During his day-after news conference Monday, Chip Kelly quoted Winston Churchill: "Problems in victory are more agreeable than problems in defeat, but no less difficult." Kelly was talking about the way his coaches and players reviewed film, particularly the film from those games they win - such as Sunday's.

The Eagles scored four fourth-quarter touchdowns and routed the Detroit Lions, 34-20, and have won five straight games now, and Kelly was making an important point: A team must be as meticulous about correcting its in-game mistakes after it wins as it is after it loses.

It was a good line quoted fairly accurately, and it's fun to hear Kelly pluck these sayings and quotations from the past and sprinkle them into monologues about zone blocking schemes and red-zone strategy. (This is a man, remember, who referenced Cortes and "burning boats" at the news conference to announce his hiring as the Eagles' coach. Does he keep a copy of Bartlett's stashed in a secret compartment in his podium or what? And who will he reference next? Douglas MacArthur? Deepak Chopra?)

But in reviewing Kelly's first 13 games in the NFL - a stretch that has the Eagles a game clear of Dallas atop the NFC East - it becomes apparent just how different his approach is from what we got used to over Andy Reid's 14 years at the helm, how Kelly is flouting what was once conventional football wisdom around here. In that context, another Churchill quote might be more appropriate to describe the Eagles' season so far:

"To improve is to change; to be perfect is to change often."

So how much has Kelly changed things on offense for the Eagles? Consider:

At their current pace, the Eagles would finish the regular season with 513 rushing attempts. That would be their most in any season since they had 516 in 1992 - when they had Herschel Walker and Heath Sherman at tailback, when they had Randall Cunningham at quarterback, and when NFL offenses on the whole were more run-oriented than they are today.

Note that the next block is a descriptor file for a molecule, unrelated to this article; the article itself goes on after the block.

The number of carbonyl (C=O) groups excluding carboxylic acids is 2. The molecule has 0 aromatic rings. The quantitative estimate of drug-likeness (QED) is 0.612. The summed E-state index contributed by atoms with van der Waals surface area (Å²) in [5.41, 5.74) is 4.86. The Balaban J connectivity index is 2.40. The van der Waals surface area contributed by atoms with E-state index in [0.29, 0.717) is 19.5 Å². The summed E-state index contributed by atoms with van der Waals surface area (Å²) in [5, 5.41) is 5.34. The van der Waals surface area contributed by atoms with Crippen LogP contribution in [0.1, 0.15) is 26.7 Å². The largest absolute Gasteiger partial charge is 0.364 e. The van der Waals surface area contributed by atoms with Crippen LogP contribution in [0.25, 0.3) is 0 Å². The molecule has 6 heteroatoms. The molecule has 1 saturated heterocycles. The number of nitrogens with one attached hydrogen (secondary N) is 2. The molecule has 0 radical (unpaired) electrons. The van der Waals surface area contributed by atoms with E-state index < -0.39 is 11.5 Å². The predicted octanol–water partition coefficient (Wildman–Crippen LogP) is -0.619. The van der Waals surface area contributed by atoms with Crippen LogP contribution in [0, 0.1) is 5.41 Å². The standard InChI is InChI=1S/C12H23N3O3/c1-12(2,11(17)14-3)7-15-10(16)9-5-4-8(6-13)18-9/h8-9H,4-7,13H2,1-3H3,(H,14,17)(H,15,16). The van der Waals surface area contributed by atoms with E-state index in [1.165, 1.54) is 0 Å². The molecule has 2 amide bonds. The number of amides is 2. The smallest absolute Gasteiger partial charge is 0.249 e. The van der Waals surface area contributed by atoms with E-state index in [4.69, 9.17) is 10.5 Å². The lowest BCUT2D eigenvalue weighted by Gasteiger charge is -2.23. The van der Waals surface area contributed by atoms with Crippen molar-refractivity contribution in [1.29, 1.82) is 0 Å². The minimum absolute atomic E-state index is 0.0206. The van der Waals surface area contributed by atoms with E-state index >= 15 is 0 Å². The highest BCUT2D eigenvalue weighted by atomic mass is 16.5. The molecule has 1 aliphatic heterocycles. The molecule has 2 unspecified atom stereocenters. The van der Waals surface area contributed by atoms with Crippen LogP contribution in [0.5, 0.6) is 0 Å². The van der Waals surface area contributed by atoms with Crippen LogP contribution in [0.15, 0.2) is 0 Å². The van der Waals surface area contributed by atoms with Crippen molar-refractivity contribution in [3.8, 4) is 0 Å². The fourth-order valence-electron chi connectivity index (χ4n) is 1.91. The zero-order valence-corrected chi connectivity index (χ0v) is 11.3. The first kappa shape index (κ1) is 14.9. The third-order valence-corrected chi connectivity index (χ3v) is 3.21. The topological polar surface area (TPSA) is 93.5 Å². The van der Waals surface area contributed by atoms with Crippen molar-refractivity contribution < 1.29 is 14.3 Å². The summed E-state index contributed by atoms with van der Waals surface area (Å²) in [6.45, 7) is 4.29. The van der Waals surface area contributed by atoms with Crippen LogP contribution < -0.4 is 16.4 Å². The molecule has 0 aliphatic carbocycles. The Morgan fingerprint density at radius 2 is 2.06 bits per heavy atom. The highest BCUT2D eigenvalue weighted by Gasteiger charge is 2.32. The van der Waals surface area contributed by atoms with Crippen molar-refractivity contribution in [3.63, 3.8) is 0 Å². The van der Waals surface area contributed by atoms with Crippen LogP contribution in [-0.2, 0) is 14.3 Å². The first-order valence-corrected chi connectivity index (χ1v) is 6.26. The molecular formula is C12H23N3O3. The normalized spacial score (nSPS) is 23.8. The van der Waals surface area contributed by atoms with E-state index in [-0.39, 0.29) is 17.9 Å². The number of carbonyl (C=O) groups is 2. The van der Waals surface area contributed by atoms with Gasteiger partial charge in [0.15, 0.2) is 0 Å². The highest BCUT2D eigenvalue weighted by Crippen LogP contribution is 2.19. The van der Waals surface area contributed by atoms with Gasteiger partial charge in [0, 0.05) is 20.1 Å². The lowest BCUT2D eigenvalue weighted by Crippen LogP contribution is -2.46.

They lead the league in rushing yards (2,061) and yards per attempt (4.9) and are second in attempts (417), just two behind the Seattle Seahawks.

They already have 16 rushing plays this season that have gone for 20 yards or more, the second-most in the NFL. They had 14 all of last year and 19 in 2011 and in 2010, thanks in large part to Vick's ability to improvise.

They lead the league with 64 passing plays of 20 yards or more. That's as many as they had in any season during Reid's pass-happy tenure.

They still rank seventh in points scored (334), despite ranking 27th in pass attempts (408) and despite what Kelly has described as "instability" at the quarterback position. (That is, Michael Vick was the starter. Then he got hurt. Nick Foles replaced him. Then Foles got hurt. Matt Barkley replaced him. Vick came back. Vick got hurt. Barkley replaced him. Foles replaced Barkley and has kept the job since. Yes, instability is the proper word.)

What we've seen, really, is a repudiation of the philosophy that guided Reid's and Marty Mornhinweg's systems and play-calling. Their belief was that an offense has to throw the ball to score the piles of points necessary to win in the modern NFL. Yet Kelly has made the Eagles as potent as they ever were under Reid, perhaps more so.

"I think we're balanced, to be honest with you," Kelly said. "We're a we-do-what-we-have-to-do-to-win-this-week [team], and that's always our focus every single week as an offensive staff."

Reid and Mornhinweg would say similar things, but at their core they thought like quarterbacks, and they put their trust in those players' talents - Donovan McNabb's and Vick's, in particular. Kelly came here with a reputation as a quarterback-centered coach, too, but in that narrative, his quarterback had to be mobile. He had to be fast. He just had to.

And here the Eagles are at 8-5, efficient and productive and balanced on offense, with LeSean McCoy having a career season, with the lead-legged Foles running the show, and Chip Kelly hasn't just been a change from Andy Reid. He's been a change from who Chip Kelly was supposed to be.

"I didn't write the narrative," Kelly said.

That's right. He didn't. If he had, footnotes would be required.